She describes their life together as an isolating experience, “an island unto ourselves” in which Obama would “compartmentalize his work and home life.” She did not meet Jeremiah Wright, the pastor with a growing influence on Obama, and they rarely saw his professional colleagues socially. The friends they saw were often graduate students at the University of Chicago, where Sheila was pursuing her doctorate. They traveled together to meet her family as well as his. Soon they began speaking of marriage.
“In the winter of ‘86, when we visited my parents, he asked me to marry him,” she told Garrow. Her parents were opposed, less for any racial reasons (Barack came across to them like “a white, middle-class kid,” a close family friend said) than for concern about Obama’s professional prospects, and because her mother thought Sheila, two years Obama’s junior, was too young. “Not yet,” Sheila told Barack. But they stayed together.
In early 1987, when Obama was 25, she sensed a change. “He became. . . so very ambitious” very suddenly,” she told Garrow. “I remember very clearly when this transformation happened, and I remember very specifically that by 1987, about a year into our relationship, he already had his sights on becoming president.”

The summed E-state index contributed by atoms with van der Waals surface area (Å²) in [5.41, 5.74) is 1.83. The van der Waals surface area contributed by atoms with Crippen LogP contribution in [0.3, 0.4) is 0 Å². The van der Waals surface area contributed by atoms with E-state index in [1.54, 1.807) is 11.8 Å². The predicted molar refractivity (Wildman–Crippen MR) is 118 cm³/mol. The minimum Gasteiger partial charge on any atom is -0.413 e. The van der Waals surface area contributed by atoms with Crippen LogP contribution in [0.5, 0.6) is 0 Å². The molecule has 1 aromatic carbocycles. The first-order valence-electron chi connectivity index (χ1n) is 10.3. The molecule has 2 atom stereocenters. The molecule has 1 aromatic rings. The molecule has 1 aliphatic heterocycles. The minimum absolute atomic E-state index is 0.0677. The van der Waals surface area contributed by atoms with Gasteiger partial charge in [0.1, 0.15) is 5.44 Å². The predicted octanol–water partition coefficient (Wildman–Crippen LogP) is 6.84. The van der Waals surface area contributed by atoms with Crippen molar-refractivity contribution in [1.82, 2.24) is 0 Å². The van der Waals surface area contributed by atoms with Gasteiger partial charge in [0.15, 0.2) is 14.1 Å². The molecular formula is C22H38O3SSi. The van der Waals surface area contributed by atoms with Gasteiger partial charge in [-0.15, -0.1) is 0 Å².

The sense of destiny is not unusual among those who become president. (See Clinton, Bill.) But it created complications. Obama believed that he had a “calling,” Garrow writes, and in his case it was “coupled with a heightened awareness that to pursue it he had to fully identify as African American.”
Maraniss’s 2012 biography deftly describes Obama’s conscious evolution from a multicultural, internationalist self-perception toward a distinctly African American one, and Garrow puts this transition into an explicitly political context. For black politicians in Chicago, he writes, a non-African-American spouse could be a liability. He cites the example of Richard H. Newhouse Jr., a legendary African American state senator in Illinois, who was married to a white woman and endured whispers that he “talks black but sleeps white.” And Carol Moseley Braun, who during the 1990s served Illinois as the first female African American U.S. senator and whose ex-husband was white, admitted that “an interracial marriage really restricts your political options.”